“We know about residential schools and some of the other big ugly colonial wrongs, but we don’t often think about Inuit in the same way,” she says. “We don’t think about what the world was like for Inuit when the RCMP and the traders and the whalers and the missionaries showed up. My grandmother was an interpreter and servant to the RCMP in the early days of colonial interest so her story embodies how all of these different communities came together in a colonial context. And it’s unique because it was especially rare for an Inuk woman to be included in police business.”

Though NIGIQTUQ ᓂᒋᖅᑐᖅ takes shape as a more traditionally structured drama, it still includes Lindsay’s signature artistic engagement with the materiality of film. For instance, the work was almost entirely shot through broken glass filters. These kinds of experimental formal approaches aim to ground Lindsay’s stories conceptually, by considering every aspect of filmmaking as an opportunity to treat her subject responsibly and with sensitivity.

For example, an upcoming film titled Tuktuit explores the importance of caribou to Inuit survival, as well as to Lindsay’s grandmother, who was said to have been able to “skin a caribou before it hit the ground.” The film also traces Lindsay’s own learning around how to skin and process a caribou in a customary way. From that animal’s hide, Lindsay will make gelatin which will then be used to produce the emulsion her film will be shot and printed on. Meaning the film itself will actually contain the DNA of a caribou.

“For me, a work isn’t satisfying unless there’s some connection between the form and the content,” she says. “That connection between things is usually what I’m striving for in the work that I make.”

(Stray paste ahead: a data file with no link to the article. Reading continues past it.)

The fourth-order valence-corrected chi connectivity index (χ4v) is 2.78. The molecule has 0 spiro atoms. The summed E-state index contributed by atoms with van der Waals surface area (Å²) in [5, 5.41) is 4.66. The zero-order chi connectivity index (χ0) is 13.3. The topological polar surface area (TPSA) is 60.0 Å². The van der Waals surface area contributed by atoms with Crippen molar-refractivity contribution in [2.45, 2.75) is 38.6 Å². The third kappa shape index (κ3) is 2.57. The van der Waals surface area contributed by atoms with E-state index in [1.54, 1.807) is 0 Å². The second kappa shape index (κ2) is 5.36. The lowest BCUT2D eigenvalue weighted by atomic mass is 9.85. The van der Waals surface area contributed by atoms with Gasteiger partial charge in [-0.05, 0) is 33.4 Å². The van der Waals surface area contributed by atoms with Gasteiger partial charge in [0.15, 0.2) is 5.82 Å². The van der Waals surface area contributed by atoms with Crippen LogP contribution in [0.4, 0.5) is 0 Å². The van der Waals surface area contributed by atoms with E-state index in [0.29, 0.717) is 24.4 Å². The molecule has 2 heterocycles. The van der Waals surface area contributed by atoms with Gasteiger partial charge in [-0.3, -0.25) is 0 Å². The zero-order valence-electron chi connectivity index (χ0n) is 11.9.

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Still from NIGIQTUQ ᓂᒋᖅᑐᖅ (The South Wind), by Lindsay McIntyre. (Image courtesy Lindsay McIntyre)

NIGIQTUQ ᓂᒋᖅᑐᖅ premiered at the Vancouver International Film Festival in September, 2023, and has also been programmed at the Anchorage International Film Festival, Garifuna International Indigenous Film Festival, Buenos Aires International Film Festival, Skábmagovat Film Festival, and the Whistler Film Festival. The film also appeared in a Nov. 15 retrospective of Lindsay’s works at the Berkeley Museum and Pacific Film Archive as part of their Alternative Visions series. Titled Seeing Them: The Films of Lindsay McIntyre, the program brought together eight of Lindsay’s films from the past 15 years.

NIGIQTUQ ᓂᒋᖅᑐᖅ was written and directed by Lindsay, and produced by Lindsay and Katrina Beatty. The film features cinematography by Wes Miron, with key cast including Brenda Amakłak Putulik, Naomi Ullikata Natseck and Lindsay Robinson. Support for NIGIQTUQ ᓂᒋᖅᑐᖅ was provided by the Canada Council for the Arts, BC Arts Council and COUSIN Collective.

Visit Lindsay’s website and follow her on Instagram to learn more about her work.

Visit ECU online to find out more about studying Film + Screen Arts at Emily Carr.